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Know when to fold ‘em – ‘Molly’s Game’

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There’s something polarizing about the work of Aaron Sorkin. His writing can come off as a bit overly effusive and self-congratulatory – in a word, show-offy. His trademark “walk and talk” – which rose to prominence in his time on “The West Wing” and became even more overwhelming in subsequent projects like “Studio 60 on the Sunset Strip” and “The Newsroom” – can be engaging as hell, but you can definitely have too much of a good thing.

But as prolific as he has been as a writer, both on television and in the movies, he had never before sat in the director’s chair before taking on “Molly’s Game.” The film – adapted from Molly Bloom’s book of the same name by Sorkin himself – tells the story of a woman’s rise to prominence and fall from grace as her facilitation of exclusive private high-stakes poker games leads first to wealth and then to her arrest and subsequent court battle with the U.S. government.

Molly Bloom (Jessica Chastain, “The Zookeeper’s Wife”) was an elite athlete, a downhill skier with legitimate Olympic goals thanks in part to the constant pushing of her psychologist father Larry (Kevin Costner, “Hidden Figures”). Those golden dreams shattered after a horrific crash during a qualifying heat.

Molly decided to live a little before moving on to law school, so she moved to Los Angeles, where she wound up working for a decidedly sketchy businessman named Dean (Jeremy Strong, “Detroit”). Dean was also the central figure behind a secretive high-stakes poker game – one that featured many rich, powerful and famous figures from Hollywood and beyond.

(Note: As in the book, only a handful of real names are used.)

The biggest power player in the game is a famous Hollywood actor who is only referred to as Player X (Michael Cera, “How to be a Latin Lover”), a guy who happens to be both a tremendous poker player and a tremendous a-hole and is absolutely totally NOT Tobey Maguire. Nope, Player X is definitely not Tobey Maguire. Not at all. Not Tobey Maguire.

But when Dean gets mad and fires Molly – both from her job and from the game – she decides to start her own game. And the players come with her. Before long, she’s making a tremendous amount of money (all through tips, so there’s nothing illegal going on) and rubbing elbows with some of the wealthiest men in the world.

However, she eventually runs afoul of the FBI – or at least, some of her players do. And so she finds herself in the middle of a massive investigation that threatens to bankrupt her and ruin her life. Desperate, she turns to a lawyer named Charlie Jaffey (Idris Elba, “Thor: Ragnarok”) – one of the best in the country – who takes her on as a client despite his initial misgivings.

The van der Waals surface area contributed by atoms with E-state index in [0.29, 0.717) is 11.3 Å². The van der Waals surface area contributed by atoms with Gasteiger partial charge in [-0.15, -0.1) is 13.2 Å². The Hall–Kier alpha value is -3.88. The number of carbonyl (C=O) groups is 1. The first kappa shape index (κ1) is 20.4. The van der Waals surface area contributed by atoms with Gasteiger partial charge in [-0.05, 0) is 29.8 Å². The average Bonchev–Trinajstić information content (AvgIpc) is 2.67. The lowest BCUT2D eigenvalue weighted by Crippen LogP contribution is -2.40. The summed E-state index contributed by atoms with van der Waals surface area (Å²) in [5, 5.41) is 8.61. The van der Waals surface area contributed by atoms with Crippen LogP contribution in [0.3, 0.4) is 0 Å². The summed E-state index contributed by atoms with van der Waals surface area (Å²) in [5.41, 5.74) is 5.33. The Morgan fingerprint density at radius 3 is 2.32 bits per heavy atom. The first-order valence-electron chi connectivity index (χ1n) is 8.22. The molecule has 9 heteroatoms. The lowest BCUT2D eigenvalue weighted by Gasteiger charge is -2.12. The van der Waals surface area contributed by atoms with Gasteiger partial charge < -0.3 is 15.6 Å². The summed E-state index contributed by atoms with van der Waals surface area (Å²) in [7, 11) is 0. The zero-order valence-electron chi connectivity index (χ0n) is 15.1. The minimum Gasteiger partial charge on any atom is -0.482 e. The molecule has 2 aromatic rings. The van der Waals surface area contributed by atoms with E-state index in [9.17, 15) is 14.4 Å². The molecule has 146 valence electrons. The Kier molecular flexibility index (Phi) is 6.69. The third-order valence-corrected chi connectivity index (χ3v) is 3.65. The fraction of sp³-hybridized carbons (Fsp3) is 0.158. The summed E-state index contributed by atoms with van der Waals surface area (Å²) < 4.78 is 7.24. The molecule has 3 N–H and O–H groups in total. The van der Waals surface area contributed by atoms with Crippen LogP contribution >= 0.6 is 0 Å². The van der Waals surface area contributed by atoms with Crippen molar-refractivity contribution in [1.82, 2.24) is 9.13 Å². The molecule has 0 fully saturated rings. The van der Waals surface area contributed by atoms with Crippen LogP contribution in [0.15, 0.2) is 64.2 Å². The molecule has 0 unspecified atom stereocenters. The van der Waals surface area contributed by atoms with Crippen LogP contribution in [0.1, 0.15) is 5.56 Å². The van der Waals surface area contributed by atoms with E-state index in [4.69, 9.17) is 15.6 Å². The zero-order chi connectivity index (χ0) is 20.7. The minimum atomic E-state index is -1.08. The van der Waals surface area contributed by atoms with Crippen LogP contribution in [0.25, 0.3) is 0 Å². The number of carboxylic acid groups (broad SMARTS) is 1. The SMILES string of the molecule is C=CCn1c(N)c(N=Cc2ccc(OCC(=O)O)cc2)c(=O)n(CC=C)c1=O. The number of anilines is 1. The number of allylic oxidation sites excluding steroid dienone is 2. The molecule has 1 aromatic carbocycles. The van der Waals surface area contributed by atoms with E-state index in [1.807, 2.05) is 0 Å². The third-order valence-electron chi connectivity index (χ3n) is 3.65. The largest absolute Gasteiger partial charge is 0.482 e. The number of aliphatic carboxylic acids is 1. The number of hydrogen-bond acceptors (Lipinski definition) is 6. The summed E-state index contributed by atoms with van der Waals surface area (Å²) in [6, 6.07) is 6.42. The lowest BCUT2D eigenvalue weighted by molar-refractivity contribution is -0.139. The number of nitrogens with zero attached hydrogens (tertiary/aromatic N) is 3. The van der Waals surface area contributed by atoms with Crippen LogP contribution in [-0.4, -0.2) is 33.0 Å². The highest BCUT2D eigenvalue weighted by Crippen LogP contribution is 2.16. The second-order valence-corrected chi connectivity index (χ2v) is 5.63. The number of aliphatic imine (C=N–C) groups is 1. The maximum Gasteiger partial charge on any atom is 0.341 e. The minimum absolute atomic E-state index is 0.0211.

Despite being given every opportunity to save herself by naming names, Molly refuses to give anyone up. That refusal leaves her and her lawyer with very few options; the feds are willing to tear her world apart to get what they want. But all she will do is tell her story – hers, and no one else’s.

“Molly’s Game” is a frustrating film, because it is SO CLOSE to being really good. Its biggest issue – and this comes from someone who’s a true-blue fan – is Aaron Sorkin. His directorial inexperience shows through a few times, but that’s relatively minor. The big one is the fact that the man is so obviously in love with the sound of his own voice. He has never been one who displays the inclination to “kill his darlings,” as the saying goes; it’s painfully apparent here, as the film is easily 30 and maybe as many as 45 minutes too long. That excess length saps the narrative of the energy necessary to really power this kind of story.

(Personally, I’d have axed the entire subplot of Molly’s father. It’s not that Costner is bad – he’s fine – so much as that the whole thing is unnecessary. You could excise it completely and the story wouldn’t suffer in the slightest and we’d be looking at a more tolerable length. Just my two cents.)

It’s a great part for Chastain, who is a remarkable talent that simply can’t seem to make the leap to the top tier where she pretty clearly belongs. She’s wonderful as Molly and carries the film with ease; she’s magnetic and engaging and charismatic. Idris Elba is his usual smolderingly handsome self; one could argue that he’s on cruise control, but even 75 percent of Elba is screen dynamite. Cera doesn’t quite pull off the smug douchebaggery of Player “No Way Is This Tobey Maguire” X; he’s just tough to buy as a big enough jerk, though he does his best. There are some great ensemble players as well – Strong, Chris O’Dowd, Brian d’Arcy James – who bring some good stuff to the table.

As for, well … the table, it’s not quite what it should be. It’s possible to make poker compelling on-screen, but Sorkin doesn’t quite have the chops needed to do so. As a result, the scenes that should probably have the most dramatic engagement instead come off as forced and/or flat.

“Molly’s Game” isn’t bad. It’s fine. It’s too long and too dry, but it really is a fascinating story. And the performances – Chastain in particular – are pretty darned good. In the end, you might not want to push all-in, but you should at least stick around for the flop.

[3.5 out of 5]


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